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EDITED for clarity/Specificity.

It is my understanding that the halakhic basis for p'sukei d'zimra is primarily from the following sources:

  1. Shabbat 118b in which Rabbi Yosei says "let my portion be among those who recite hallel everyday"

  2. The Mishna in Berakhot 5:1 (also quoted in Berakhot 32b) "The Chasidim Rishonim would tarry one hour and then pray"

  3. Berakhot 32a "One should always order praise of HKBH and the pray"

Given that numbers 2 and 3 suggest that one must praise before any t'filah or amidah, why is there no p'sukei d'zimra for Mincha and Maariv? Does the Ashrei at the beginning of mincha serve this purpose? (since ashrei is the halakhic heart of P'sukei D'Zimrah). If this is so, why is there no ashrei at maariv then?

I'm mostly interested in being pointed to sources that might address this question either directly or indirectly.

  • 1
    We do precede Mincha and Arvit with verses (Psalm 145 before Mincha, and Shema before Arvit). It's true that the Mincha verses don't have dedicated blessings around them, though even the blessings around Pesukei Dizimra in the morning are relatively late. Are you confused about the blessings? About the number of verses? Please edit to clarify. – Double AA May 1 '17 at 15:59
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    Insightful question! I think that there is an allusion to the concept that King David would arise at midnight and play his harp and sing Psalms. That may be the source of why we recite primarily Psalms in the morning. – DanF May 1 '17 at 16:19
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This will be a partial answer to your insightful question.

This article cites Talmud Brachot 32b that lists the general reason for Psukei Dezimra. In short, it states that one must prepare himself by reciting the praises of G-d prior to making requests from him. While not explained in this article, this concept would explain the reason for the 1st 3 brachot in our Amidah, which focus on G-d's praises, and not our requests from him.

A view beginning at about the middle of page 6 of the article reveals the Ba'al Hatnya's reading which explains that the term tefillah when used in the Talmud generally means the Amidah. However, Ba'al Hatnay states that here, it refers to Kri'at SHema, since the Shema is a mitzvah from the Torah and, according to most opinions, Amidah is Rabbinical. Thus. he says that in order to say the AMidah, one must reach a personal "high point", which is the result of reciting Shema. Yet, one must work his way up to that personal his level by first reciting Psukei Dezimra before Shema to reach that high point gradually.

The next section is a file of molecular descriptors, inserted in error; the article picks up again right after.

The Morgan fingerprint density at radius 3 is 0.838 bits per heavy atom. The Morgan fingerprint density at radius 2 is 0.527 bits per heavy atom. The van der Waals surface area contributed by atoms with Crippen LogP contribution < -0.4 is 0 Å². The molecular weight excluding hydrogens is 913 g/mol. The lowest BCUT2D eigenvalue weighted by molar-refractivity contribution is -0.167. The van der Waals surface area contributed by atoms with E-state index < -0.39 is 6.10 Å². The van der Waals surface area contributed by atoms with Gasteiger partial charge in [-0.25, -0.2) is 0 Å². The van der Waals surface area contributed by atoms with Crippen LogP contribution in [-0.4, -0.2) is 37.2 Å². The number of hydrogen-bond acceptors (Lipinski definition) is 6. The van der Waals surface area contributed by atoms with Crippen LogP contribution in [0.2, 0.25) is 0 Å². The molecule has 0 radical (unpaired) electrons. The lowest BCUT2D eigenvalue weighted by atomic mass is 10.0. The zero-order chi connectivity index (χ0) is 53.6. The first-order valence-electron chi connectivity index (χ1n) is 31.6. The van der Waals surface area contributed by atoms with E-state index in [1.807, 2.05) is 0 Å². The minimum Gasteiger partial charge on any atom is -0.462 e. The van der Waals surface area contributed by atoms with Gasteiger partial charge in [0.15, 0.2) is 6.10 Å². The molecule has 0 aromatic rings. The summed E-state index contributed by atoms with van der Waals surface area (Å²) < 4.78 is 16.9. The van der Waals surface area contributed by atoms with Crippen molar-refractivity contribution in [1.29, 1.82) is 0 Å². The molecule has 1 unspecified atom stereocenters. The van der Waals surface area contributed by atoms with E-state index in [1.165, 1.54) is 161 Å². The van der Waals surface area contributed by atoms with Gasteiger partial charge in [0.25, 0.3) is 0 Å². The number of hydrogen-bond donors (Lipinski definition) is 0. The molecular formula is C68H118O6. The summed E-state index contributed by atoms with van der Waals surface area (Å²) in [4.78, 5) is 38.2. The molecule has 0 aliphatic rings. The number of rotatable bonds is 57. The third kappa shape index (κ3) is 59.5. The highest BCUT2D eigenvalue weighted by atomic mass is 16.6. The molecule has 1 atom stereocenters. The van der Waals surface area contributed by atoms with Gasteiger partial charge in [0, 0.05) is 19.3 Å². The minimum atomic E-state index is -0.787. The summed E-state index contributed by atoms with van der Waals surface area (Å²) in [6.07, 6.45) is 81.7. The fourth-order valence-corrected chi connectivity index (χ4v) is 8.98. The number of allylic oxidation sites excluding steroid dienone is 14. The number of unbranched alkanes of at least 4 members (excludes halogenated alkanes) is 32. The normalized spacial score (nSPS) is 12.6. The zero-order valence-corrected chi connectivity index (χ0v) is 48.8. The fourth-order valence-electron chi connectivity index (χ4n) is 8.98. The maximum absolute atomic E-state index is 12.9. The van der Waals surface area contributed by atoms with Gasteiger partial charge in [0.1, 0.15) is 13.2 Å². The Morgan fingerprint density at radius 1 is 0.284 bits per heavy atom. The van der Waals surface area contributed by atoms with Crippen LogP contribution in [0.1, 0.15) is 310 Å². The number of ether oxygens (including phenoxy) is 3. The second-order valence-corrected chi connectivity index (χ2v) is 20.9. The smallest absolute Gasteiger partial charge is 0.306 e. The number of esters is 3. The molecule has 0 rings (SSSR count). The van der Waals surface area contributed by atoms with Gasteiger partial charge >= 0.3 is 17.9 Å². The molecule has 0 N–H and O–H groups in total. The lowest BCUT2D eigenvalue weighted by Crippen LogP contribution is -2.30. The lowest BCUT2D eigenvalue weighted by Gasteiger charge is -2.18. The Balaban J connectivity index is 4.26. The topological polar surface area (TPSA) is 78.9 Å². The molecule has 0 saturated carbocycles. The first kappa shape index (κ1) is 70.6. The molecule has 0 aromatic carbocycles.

Well, this would explain why we don't have Psukei Dezimra at mincha as there is no Shema. OTOH, as stated in comments, the recital of Ashrei may be sufficient to accomplish that same "high point" that's mentioned. See the article and the Talmud about the reason for reciting Ashrei in mincha.

Shema is in Ma'ariv, and based on the Baa'al Hatnya's answer, it seems that one should require Psukei Dezimra for Ma'ariv as well. I have to research this a bit more, if I can find something. Offhand, I'm surmising that since there is an opinion that Ma'ariv is Reshut ("optional"), it may not require the same "build up". Or, perhaps the various Birkot Shema themselves accomplish the job.

  • Note the Shema part of Maariv is not Reshut according to anyone. – Double AA May 1 '17 at 19:34
  • @DoubleAA That's a good point, yes. That certainly "complicates" Ba'al Hatanya's reasoning, in a sense. – DanF May 1 '17 at 19:38
  • Perhaps for Ma'ariv, the recitation of והוא רחום וברכו fulfils the Ba'al haTanya's requirements, either that or the קדיש between שיר המעלות (included after tzeit) and והוא רחום – Noach MiFrankfurt May 2 '17 at 0:43
  • @ElianaMastrangelo I recommend that you browse through the Beurei Hatefila's site. He covers numerous angles of prayer citing some obscure sources that few people know about. Iyun Tefillah (study of prayer) is an important mitzvah that is overlooked, unfortunately. Considering that so much of our day is spent praying, why not enhance it by understanding something about what your saying - even if you learn one or two things per week? Many of the articles on the site are translated to English. – DanF May 5 '17 at 13:44

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